At one point, during the game, I once again heard a laughter about something on the field to my right that I too, found humorous.  Once again, it was Fly Soccer Mom.  I knew she was sitting about ten feet away from me; but I was busy being a coach.  I looked her way and we kind of shared the laugh.  There was another friendly exchange of smiles; and that was that.  When the game ended, Fly Soccer Mom left to the other side of the field to watch her older daughter play.

I called for my nephew who disappeared.  He came back with a cup from Mr. Softee, which made Cydney wan some.  The two of them asked me about going to the park the day before, so I decided to let them enjoy some time at the playground by the soccer field.  I stood there and watched them while reading an ebook on my phone.

Fly Soccer Mom’s daughter was on the playground, as well.  She shouted for her mother’s attention repeatedly, asking Fly Soccer Mom to see her go down the slide.  After continuously persisting, Fly Soccer Mom walked over talking loudly, saying “Ugh, my daughter always wants my attention and doesn’t stop until she gets it.”  Because I had my back turned, I wasn’t sure who she was talking to.  I turned around and she was looking in my direction…Fly Soccer Mom was talking to me.

I chuckled and replied, saying “My daughter is the same way.  I understand.”  Fly Soccer Mom stood next to me and reluctantly showed that she was paying attention.  After a brief pause for doing her due diligence,  Fly Soccer Mom looked at me and asked “What happened today with the coach?”  I explained what I typed out a few paragraphs ago and she responded with “Yeah, I just left,” with a tone of voice that suggested that she often ignores him.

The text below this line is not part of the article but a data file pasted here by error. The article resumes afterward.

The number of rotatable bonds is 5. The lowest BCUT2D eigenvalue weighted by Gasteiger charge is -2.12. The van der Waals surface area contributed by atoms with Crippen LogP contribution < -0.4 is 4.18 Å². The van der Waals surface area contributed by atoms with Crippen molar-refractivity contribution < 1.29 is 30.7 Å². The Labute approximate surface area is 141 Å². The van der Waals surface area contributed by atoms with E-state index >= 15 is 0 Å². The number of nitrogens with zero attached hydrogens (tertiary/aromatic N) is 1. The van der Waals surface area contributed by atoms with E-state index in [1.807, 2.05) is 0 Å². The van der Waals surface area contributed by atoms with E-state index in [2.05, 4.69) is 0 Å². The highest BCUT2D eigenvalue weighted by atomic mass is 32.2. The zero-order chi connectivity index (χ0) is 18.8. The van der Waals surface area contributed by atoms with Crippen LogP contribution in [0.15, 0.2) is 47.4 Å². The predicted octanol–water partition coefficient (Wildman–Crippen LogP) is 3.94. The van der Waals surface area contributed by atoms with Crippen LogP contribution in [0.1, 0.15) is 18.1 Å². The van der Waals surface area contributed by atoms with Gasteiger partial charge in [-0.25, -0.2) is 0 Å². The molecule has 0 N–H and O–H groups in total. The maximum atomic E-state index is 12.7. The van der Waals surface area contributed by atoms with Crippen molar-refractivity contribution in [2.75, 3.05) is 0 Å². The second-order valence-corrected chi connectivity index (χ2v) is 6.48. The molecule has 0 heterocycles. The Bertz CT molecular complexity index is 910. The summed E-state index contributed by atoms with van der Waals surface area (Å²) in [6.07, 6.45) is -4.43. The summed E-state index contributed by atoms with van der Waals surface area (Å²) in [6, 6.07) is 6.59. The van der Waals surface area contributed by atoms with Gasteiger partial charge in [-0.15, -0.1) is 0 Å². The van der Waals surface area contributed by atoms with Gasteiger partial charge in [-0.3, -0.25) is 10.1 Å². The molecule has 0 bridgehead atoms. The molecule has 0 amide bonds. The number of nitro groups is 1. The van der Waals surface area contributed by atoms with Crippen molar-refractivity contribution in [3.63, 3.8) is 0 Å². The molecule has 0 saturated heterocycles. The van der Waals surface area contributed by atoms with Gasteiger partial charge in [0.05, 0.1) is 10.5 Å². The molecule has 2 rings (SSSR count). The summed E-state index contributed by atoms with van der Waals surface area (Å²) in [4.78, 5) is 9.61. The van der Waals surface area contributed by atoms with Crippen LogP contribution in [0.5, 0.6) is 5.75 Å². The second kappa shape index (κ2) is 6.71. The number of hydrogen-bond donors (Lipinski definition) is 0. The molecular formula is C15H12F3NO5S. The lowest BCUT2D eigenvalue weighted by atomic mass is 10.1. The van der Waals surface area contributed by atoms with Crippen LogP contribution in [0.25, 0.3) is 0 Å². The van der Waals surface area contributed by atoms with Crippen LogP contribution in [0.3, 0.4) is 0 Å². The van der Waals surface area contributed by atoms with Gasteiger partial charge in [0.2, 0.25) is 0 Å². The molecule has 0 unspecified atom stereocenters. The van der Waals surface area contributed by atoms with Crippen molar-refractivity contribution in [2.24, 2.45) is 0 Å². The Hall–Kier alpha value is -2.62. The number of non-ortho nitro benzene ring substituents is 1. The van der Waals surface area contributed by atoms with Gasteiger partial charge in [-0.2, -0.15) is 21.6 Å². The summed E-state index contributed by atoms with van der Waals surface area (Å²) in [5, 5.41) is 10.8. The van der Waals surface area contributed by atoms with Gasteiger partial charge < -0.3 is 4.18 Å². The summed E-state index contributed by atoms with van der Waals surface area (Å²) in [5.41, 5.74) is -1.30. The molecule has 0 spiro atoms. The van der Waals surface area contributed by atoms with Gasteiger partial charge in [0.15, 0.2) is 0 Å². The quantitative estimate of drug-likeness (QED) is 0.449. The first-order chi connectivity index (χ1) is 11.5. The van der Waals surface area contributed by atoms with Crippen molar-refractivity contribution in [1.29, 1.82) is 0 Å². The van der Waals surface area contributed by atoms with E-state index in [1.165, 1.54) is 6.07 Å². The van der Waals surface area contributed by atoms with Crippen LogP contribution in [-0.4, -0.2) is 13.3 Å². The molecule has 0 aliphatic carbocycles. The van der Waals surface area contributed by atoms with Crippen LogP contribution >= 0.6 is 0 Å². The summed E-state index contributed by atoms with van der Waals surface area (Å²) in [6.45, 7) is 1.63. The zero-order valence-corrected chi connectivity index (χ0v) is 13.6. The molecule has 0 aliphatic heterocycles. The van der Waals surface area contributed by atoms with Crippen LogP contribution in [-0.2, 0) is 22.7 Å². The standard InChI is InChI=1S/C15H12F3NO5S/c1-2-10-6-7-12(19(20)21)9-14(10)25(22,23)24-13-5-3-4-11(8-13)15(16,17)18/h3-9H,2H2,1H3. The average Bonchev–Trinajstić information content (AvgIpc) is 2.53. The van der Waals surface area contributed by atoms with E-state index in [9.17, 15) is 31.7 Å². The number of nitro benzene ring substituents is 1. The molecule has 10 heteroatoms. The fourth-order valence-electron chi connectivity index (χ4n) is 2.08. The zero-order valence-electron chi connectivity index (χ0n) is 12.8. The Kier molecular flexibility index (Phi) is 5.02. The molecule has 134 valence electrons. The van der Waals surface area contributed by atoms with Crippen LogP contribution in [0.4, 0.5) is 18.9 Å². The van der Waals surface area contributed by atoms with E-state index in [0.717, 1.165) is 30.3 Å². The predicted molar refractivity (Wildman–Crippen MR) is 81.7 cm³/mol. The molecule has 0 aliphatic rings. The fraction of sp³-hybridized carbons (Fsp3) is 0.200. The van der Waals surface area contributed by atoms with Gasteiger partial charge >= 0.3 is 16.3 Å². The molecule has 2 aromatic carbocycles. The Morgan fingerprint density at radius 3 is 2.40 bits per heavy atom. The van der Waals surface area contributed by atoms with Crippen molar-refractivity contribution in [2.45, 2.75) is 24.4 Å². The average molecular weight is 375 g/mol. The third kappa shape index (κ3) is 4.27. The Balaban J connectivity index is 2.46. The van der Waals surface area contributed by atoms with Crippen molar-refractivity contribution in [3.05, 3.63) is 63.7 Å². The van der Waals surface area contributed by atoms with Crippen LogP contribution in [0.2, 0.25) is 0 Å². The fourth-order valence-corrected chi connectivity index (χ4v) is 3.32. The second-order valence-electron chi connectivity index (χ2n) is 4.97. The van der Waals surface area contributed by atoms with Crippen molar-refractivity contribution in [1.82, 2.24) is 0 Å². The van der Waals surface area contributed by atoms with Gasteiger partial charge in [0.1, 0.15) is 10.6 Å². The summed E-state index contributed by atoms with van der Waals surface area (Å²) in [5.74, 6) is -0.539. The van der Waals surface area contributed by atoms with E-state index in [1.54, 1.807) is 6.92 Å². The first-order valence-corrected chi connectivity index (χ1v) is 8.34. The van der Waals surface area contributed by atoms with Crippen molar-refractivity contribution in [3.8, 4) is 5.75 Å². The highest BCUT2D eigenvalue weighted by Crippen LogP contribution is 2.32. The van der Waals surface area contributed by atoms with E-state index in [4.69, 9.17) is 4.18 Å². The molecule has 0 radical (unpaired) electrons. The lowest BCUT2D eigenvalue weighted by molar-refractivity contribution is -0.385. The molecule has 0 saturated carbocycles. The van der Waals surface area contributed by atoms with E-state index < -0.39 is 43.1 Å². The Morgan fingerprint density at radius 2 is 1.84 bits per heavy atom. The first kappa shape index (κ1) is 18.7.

Fly Soccer Mom looked me directly in the eye for the duration of our conversation.  It is very rare that this happens.  There was direct eye contact all morning; but those were all relatively from a distance.  This was different.

After our short banter about burgundy coach, Fly Soccer Mom said “There’s only two weeks of soccer left.”  I replied with a “Yeah.”  Something else was said after that; but it was small talk-ish.  Fly Soccer Mom then stated that she was going to go back to the field and watch her daughter.  I placed my hand out to shake hers and said “I’m Chad.”  She responded “I’m *name redacted*.”  There was another smile and she went on her way.

I let the kids play at the field for a little longer because that game me time to read my ebook with no interruption.  The older girls finished their game and as everyone was leaving, I told my kids that it was time to go.  As Fly Soccer Mom passed by my jeep to leave, she briefly looked my way and to make sure I had her attention, I said “It was nice meeting you.”  She smiled and retorted “It was nice to meet you, too.”

After getting the kids in the car, I remembered that I said to Cydney she could have Mr. Softee.  We walked over to the truck and in front of us was Fly Soccer Mom.  While buying her children some ice cream, she looked at me once again and made eye contact, then looked at my daughter, and walked away.

…I know a single parent when I see one.  At this point, I think I just have a radar for it.

There is no soccer until June 11th; so there will be an extended pause in #SoccerDadChronicles for three weeks.